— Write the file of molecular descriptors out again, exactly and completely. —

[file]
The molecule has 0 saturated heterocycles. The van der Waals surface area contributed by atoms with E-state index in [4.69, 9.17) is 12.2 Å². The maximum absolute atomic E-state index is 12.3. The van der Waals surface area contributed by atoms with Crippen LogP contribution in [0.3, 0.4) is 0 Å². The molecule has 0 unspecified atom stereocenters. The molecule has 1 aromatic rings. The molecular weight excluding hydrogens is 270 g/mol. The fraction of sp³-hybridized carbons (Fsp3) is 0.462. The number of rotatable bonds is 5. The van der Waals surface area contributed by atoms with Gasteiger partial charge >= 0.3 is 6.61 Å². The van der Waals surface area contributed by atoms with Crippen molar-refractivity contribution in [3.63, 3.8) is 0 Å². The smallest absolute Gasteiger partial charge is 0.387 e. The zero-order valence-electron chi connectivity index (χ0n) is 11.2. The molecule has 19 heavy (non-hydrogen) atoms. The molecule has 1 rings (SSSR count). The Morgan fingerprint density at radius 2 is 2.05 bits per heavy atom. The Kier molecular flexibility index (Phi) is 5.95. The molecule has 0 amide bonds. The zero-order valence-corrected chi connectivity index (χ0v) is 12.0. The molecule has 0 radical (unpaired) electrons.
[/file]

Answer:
The molecule has 0 saturated heterocycles. The van der Waals surface area contributed by atoms with E-state index in [4.69, 9.17) is 12.2 Å². The maximum absolute atomic E-state index is 12.3. The van der Waals surface area contributed by atoms with Crippen LogP contribution in [0.3, 0.4) is 0 Å². The molecule has 0 unspecified atom stereocenters. The molecule has 1 aromatic rings. The molecular weight excluding hydrogens is 270 g/mol. The fraction of sp³-hybridized carbons (Fsp3) is 0.462. The number of rotatable bonds is 5. The van der Waals surface area contributed by atoms with Gasteiger partial charge >= 0.3 is 6.61 Å². The van der Waals surface area contributed by atoms with Crippen molar-refractivity contribution in [3.63, 3.8) is 0 Å². The smallest absolute Gasteiger partial charge is 0.387 e. The zero-order valence-electron chi connectivity index (χ0n) is 11.2. The molecule has 19 heavy (non-hydrogen) atoms. The molecule has 1 rings (SSSR count). The Morgan fingerprint density at radius 2 is 2.05 bits per heavy atom. The Kier molecular flexibility index (Phi) is 5.95. The molecule has 0 amide bonds. The zero-order valence-corrected chi connectivity index (χ0v) is 12.0. The molecule has 0 radical (unpaired) electrons.